Similarly the frauds committed under the previous regime should also be pardoned. The reason is this. It is not fair to investigate against the members of Joint Opposition and not investigate against the ministers in the Government who were in the previous regime. This should also be a part of Transitional Justice since the country needs to get the consent of all the parties in achieving a lasting solution to the ethnic conflict and adapting a new constitution.
If the present value of the future benefits of a resolved ethnic conflict and the benefits of a constitution agreed on by all can be calculated, it would be far greater than the cost of the frauds committed by the members of the previous regime. That is the price to be paid under the democratic governance system under the present circumstances. If the then Government was dissolved soon after the Presidential elections, the situation may have been different. It is also should be noted that the new constitution and the culture should ensure that corrupt persons should be punished in the future.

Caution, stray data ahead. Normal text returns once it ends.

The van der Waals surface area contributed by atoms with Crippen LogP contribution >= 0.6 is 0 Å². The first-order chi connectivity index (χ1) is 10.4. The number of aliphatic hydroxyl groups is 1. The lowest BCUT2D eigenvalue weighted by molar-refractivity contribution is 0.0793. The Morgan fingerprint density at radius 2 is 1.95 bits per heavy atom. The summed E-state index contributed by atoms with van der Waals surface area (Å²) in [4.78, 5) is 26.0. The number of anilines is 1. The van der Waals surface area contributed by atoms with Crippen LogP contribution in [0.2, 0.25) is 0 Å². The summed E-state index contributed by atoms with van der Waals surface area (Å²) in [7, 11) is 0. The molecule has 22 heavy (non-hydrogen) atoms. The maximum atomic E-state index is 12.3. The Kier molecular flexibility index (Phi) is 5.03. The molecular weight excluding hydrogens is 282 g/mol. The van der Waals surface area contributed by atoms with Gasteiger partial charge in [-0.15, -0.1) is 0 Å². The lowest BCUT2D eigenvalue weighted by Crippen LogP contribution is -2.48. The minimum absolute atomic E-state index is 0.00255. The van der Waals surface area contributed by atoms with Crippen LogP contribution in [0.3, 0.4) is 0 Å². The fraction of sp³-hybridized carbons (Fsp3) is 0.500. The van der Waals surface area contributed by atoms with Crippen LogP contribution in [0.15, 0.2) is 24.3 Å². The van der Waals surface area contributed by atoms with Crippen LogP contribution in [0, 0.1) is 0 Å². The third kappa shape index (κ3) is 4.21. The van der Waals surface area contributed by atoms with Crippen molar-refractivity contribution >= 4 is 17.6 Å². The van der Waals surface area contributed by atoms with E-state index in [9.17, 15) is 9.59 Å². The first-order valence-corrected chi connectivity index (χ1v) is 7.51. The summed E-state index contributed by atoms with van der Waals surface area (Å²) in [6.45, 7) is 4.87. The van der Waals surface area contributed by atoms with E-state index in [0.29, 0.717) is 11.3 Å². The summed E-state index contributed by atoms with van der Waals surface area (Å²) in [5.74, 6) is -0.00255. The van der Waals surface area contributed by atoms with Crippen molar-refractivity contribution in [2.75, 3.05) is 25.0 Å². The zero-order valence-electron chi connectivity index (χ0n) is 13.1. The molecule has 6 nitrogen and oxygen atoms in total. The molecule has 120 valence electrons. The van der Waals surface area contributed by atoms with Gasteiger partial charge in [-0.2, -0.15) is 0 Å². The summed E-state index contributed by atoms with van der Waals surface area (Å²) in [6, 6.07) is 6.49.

Having said that, this also should be said. The President alleged that the DG of CIABOC and the other heads of the departments mentioned had a political agenda. Not them, but the President is having a political agenda. They were carrying out their duty in good faith focused on the duty only and it did not match with the political agenda of the President and with the explanation given above. I think they should be exonerated of that allegation.
However it was evident in the speech that the President was trying to exonerate the members of the armed forces for the crimes they have committed. For those crimes they have committed they or the Rajapaksa family, if found guilty, should be punished. Everything cannot be pardoned and that price has to be paid by them.